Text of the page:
Everything You Need to Know About Stimulus Packages for Small Businesses

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In March 2020, when nations over the world were heading into lockdown and economies started falling apart, the US government released the Coronavirus, Aid, Relief, and Economic Security Act (CARES Act) to spur the economy.

The estimated $2.2 trillion stimulus package introduced significant laws and programs to provide loans, tax benefits, health benefits, and unemployment reliefs for individuals.

The Paycheck Protection Program

At the center of the CARES Act was the Paycheck Protection Program (PPP), which designated $350 billion for private loans backed by the Small Business Administration (SBA). Small businesses, freelancers, gig economy workers, sole proprietors, and self-employed workers were eligible to apply for these loans provided by a pool of 800 private lenders across the US, the maximum loan amount being $10 million.

These loans can be converted into grants, provided that businesses are spending the funds in authorized ways, in which case the entire loan amount can be forgiven.  

The intention was to encourage small businesses to keep employees on their payroll and to not lay off workers due to Covid-19 disturbances.

Since the stimulus bill came fully into action, $700+ billion PPP loans have been granted to businesses.

Economic Injury Disaster Loans (EIDLs)

EID loans were issued even before the pandemic, but the government released a subset for small businesses finding it difficult to pull through Covid-19, lowering the cost significantly. Small businesses, including agricultural businesses, were eligible for an EIDL with a fixed rate of 3.75%, and for non-profit organizations, the fixed-rate was 2.75%.

However, contrary to PPP loans, EIDLs are not forgivable.

Second Stimulus Package: What's In It for Small Businesses?

1. Small Business Stimulus Package and PPP

On December 27, 2020, the Economic Aid Act was introduced by then-President Trump, announcing the second round of PPP loans to be released in 2021 after undergoing revisions.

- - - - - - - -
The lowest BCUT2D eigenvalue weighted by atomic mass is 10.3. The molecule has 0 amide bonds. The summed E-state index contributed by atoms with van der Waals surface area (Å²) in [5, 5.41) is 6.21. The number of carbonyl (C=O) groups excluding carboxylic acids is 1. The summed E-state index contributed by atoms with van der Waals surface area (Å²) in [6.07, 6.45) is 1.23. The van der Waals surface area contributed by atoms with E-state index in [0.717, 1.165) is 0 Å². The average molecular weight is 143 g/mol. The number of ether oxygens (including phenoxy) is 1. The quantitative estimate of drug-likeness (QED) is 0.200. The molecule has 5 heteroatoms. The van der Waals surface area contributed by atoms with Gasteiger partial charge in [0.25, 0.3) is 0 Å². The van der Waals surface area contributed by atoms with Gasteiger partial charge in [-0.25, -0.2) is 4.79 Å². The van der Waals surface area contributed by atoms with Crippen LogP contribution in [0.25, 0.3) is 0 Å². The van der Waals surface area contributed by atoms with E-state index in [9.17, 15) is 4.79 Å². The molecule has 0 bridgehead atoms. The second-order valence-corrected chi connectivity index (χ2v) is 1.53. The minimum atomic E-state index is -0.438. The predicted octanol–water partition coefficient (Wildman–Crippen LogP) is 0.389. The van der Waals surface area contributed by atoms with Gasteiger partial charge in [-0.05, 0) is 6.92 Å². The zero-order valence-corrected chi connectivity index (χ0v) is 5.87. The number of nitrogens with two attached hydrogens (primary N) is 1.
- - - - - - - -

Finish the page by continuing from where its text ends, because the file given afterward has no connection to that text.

The new administration set aside an additional $7.25 billion for PPP loans under the American Rescue Plan. The applications opened on January 11, with the deadline remaining March 31, 2021.

Earlier, it was stated that expenses paid by a PPP loan would not be tax-deductible. In round two of the small business stimulus package, these expenses are tax-deductible, and a forgiven PPP amount will not be counted as taxable income. Also, the list of expenses approved under PPP has been expanded to include operations expenditures, property damage costs, supplier costs, etc.

If your small business had availed PPP in 2020, then you might be eligible to apply for a small business grant again, provided you've faced a 25% decline in revenue in at least one quarter of 2020 as compared to the same quarter in 2019. Also, if your business was not eligible for a loan in 2020, you might qualify in the second stimulus bill.

Loan agreement terms remain the same, meaning the entire loan amount can be forgiven if guidelines are properly followed. However, if you aren't eligible for a forgiveness grant, your rate of interest would be 1% with a 5 year repayment period.

This time, the maximum amount limit for a small business stimulus has been stipulated at $2 million.

2. Small Business Stimulus Through EIDLs

An additional $15 billion has been allocated to the EIDL program, rechristened as the Targeted Economic Injury Disaster Loan, as the eligibility criteria to receive loans under this grant have been tightened. Meaning, an EIDL will specifically be offered to low-income communities as defined by IRS.

EIDLs will now be released within 21 days of approval. If your business was eligible and received an EIDL grant, but it was not the full amount of $10,000, you can apply again this year for the remaining amount.

Also, many businesses were startled to hear that their PPP forgiveness amount had been reduced because they obtained an EIDL loan grant. This has been scrapped in the second stimulus package, and your forgiveness amount will no longer be reduced due to an EIDL advance grant.

Unemployment Benefits

Pandemic Unemployment Assistance (PUA) extends $300 per week to part-time workers, freelancers, independent contractors, and self-employed professionals. It was introduced in the CARES act and expanded in the second stimulus bill with applications open till 14th March.

The maximum number of weeks a beneficiary can receive PUA has been extended from 39 to 50 weeks.

Also educate yourself all about women-centric business grants.

Getting the Best Small Business Grants

All COVID-19 stimulus packages are unknown territories. Through these unprecedented times, it is important to procure maximum benefits from the small business stimulus package and keep your micro-enterprise running.

Let Fincent manage your books so that you can save time and money and get back to building your dream business.

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